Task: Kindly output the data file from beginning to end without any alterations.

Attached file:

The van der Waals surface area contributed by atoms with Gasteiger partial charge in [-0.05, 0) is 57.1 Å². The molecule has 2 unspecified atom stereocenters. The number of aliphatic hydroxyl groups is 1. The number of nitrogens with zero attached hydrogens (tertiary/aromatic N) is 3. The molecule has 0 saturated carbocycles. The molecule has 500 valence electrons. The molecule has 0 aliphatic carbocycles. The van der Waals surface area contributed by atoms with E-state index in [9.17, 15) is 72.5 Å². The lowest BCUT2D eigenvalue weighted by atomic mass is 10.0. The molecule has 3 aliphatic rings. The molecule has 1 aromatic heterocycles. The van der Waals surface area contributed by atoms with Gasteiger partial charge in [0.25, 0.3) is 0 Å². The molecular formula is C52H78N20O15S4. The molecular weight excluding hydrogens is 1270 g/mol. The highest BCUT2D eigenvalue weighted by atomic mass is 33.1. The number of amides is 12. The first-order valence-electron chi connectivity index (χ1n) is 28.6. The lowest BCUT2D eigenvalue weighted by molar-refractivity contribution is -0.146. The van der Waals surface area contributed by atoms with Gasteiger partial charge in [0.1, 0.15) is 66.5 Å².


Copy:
The van der Waals surface area contributed by atoms with Gasteiger partial charge in [-0.05, 0) is 57.1 Å². The molecule has 2 unspecified atom stereocenters. The number of aliphatic hydroxyl groups is 1. The number of nitrogens with zero attached hydrogens (tertiary/aromatic N) is 3. The molecule has 0 saturated carbocycles. The molecule has 500 valence electrons. The molecule has 0 aliphatic carbocycles. The van der Waals surface area contributed by atoms with E-state index in [9.17, 15) is 72.5 Å². The lowest BCUT2D eigenvalue weighted by atomic mass is 10.0. The molecule has 3 aliphatic rings. The molecule has 1 aromatic heterocycles. The van der Waals surface area contributed by atoms with Gasteiger partial charge in [0.25, 0.3) is 0 Å². The molecular formula is C52H78N20O15S4. The molecular weight excluding hydrogens is 1270 g/mol. The highest BCUT2D eigenvalue weighted by atomic mass is 33.1. The number of amides is 12. The first-order valence-electron chi connectivity index (χ1n) is 28.6. The lowest BCUT2D eigenvalue weighted by molar-refractivity contribution is -0.146. The van der Waals surface area contributed by atoms with Gasteiger partial charge in [0.1, 0.15) is 66.5 Å².